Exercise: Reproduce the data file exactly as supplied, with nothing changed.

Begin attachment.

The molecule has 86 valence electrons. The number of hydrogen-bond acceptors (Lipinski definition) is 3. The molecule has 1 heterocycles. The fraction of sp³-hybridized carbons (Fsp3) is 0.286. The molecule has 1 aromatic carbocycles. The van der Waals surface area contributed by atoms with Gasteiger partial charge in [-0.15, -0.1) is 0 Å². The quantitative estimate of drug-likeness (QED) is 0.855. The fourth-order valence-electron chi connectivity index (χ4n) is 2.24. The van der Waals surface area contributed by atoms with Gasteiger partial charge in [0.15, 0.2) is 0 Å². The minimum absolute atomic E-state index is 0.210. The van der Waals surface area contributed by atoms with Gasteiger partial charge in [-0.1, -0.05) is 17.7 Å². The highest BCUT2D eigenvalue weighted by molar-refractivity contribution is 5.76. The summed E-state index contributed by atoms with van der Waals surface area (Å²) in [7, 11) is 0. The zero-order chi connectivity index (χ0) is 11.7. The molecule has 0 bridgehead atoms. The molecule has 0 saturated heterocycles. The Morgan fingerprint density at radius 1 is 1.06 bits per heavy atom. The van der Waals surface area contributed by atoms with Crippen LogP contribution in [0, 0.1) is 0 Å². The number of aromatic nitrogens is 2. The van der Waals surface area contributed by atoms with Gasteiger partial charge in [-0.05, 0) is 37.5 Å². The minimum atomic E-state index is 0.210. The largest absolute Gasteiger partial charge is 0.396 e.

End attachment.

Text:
The molecule has 86 valence electrons. The number of hydrogen-bond acceptors (Lipinski definition) is 3. The molecule has 1 heterocycles. The fraction of sp³-hybridized carbons (Fsp3) is 0.286. The molecule has 1 aromatic carbocycles. The van der Waals surface area contributed by atoms with Gasteiger partial charge in [-0.15, -0.1) is 0 Å². The quantitative estimate of drug-likeness (QED) is 0.855. The fourth-order valence-electron chi connectivity index (χ4n) is 2.24. The van der Waals surface area contributed by atoms with Gasteiger partial charge in [0.15, 0.2) is 0 Å². The minimum absolute atomic E-state index is 0.210. The van der Waals surface area contributed by atoms with Gasteiger partial charge in [-0.1, -0.05) is 17.7 Å². The highest BCUT2D eigenvalue weighted by molar-refractivity contribution is 5.76. The summed E-state index contributed by atoms with van der Waals surface area (Å²) in [7, 11) is 0. The zero-order chi connectivity index (χ0) is 11.7. The molecule has 0 bridgehead atoms. The molecule has 0 saturated heterocycles. The Morgan fingerprint density at radius 1 is 1.06 bits per heavy atom. The van der Waals surface area contributed by atoms with Crippen LogP contribution in [0, 0.1) is 0 Å². The number of aromatic nitrogens is 2. The van der Waals surface area contributed by atoms with Gasteiger partial charge in [-0.05, 0) is 37.5 Å². The minimum atomic E-state index is 0.210. The largest absolute Gasteiger partial charge is 0.396 e.